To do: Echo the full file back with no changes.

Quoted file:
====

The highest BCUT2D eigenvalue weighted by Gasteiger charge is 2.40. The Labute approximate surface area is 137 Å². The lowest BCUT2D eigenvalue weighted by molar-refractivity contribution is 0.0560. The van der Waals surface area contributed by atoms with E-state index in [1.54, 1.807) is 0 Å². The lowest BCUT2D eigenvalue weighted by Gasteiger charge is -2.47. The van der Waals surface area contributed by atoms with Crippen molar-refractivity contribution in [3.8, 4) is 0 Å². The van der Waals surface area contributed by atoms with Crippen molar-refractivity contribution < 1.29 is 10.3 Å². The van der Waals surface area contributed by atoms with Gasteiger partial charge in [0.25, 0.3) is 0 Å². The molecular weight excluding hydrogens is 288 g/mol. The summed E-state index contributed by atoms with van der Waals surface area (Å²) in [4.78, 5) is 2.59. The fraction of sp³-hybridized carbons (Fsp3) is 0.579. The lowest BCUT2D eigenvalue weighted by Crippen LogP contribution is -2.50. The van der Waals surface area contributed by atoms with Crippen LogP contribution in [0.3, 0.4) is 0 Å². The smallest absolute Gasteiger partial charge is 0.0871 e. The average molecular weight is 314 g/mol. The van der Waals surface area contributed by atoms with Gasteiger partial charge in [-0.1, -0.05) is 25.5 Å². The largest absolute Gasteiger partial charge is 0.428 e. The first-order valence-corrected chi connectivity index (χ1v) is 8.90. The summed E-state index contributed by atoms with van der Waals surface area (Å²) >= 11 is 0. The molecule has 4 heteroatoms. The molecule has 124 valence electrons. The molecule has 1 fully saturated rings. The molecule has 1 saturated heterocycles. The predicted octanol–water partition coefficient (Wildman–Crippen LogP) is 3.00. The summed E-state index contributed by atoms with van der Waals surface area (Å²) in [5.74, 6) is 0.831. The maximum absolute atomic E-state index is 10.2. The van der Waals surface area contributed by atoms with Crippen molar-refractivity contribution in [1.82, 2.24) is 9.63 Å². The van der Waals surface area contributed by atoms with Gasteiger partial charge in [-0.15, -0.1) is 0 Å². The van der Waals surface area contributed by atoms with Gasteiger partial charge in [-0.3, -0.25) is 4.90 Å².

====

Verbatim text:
The highest BCUT2D eigenvalue weighted by Gasteiger charge is 2.40. The Labute approximate surface area is 137 Å². The lowest BCUT2D eigenvalue weighted by molar-refractivity contribution is 0.0560. The van der Waals surface area contributed by atoms with E-state index in [1.54, 1.807) is 0 Å². The lowest BCUT2D eigenvalue weighted by Gasteiger charge is -2.47. The van der Waals surface area contributed by atoms with Crippen molar-refractivity contribution in [3.8, 4) is 0 Å². The van der Waals surface area contributed by atoms with Crippen molar-refractivity contribution < 1.29 is 10.3 Å². The van der Waals surface area contributed by atoms with Gasteiger partial charge in [0.25, 0.3) is 0 Å². The molecular weight excluding hydrogens is 288 g/mol. The summed E-state index contributed by atoms with van der Waals surface area (Å²) in [4.78, 5) is 2.59. The fraction of sp³-hybridized carbons (Fsp3) is 0.579. The lowest BCUT2D eigenvalue weighted by Crippen LogP contribution is -2.50. The van der Waals surface area contributed by atoms with Crippen LogP contribution in [0.3, 0.4) is 0 Å². The smallest absolute Gasteiger partial charge is 0.0871 e. The average molecular weight is 314 g/mol. The van der Waals surface area contributed by atoms with Gasteiger partial charge in [-0.1, -0.05) is 25.5 Å². The largest absolute Gasteiger partial charge is 0.428 e. The first-order valence-corrected chi connectivity index (χ1v) is 8.90. The summed E-state index contributed by atoms with van der Waals surface area (Å²) >= 11 is 0. The molecule has 4 heteroatoms. The molecule has 124 valence electrons. The molecule has 1 fully saturated rings. The molecule has 1 saturated heterocycles. The predicted octanol–water partition coefficient (Wildman–Crippen LogP) is 3.00. The summed E-state index contributed by atoms with van der Waals surface area (Å²) in [5.74, 6) is 0.831. The maximum absolute atomic E-state index is 10.2. The van der Waals surface area contributed by atoms with Crippen molar-refractivity contribution in [1.82, 2.24) is 9.63 Å². The van der Waals surface area contributed by atoms with Gasteiger partial charge in [-0.15, -0.1) is 0 Å². The van der Waals surface area contributed by atoms with Gasteiger partial charge in [-0.3, -0.25) is 4.90 Å².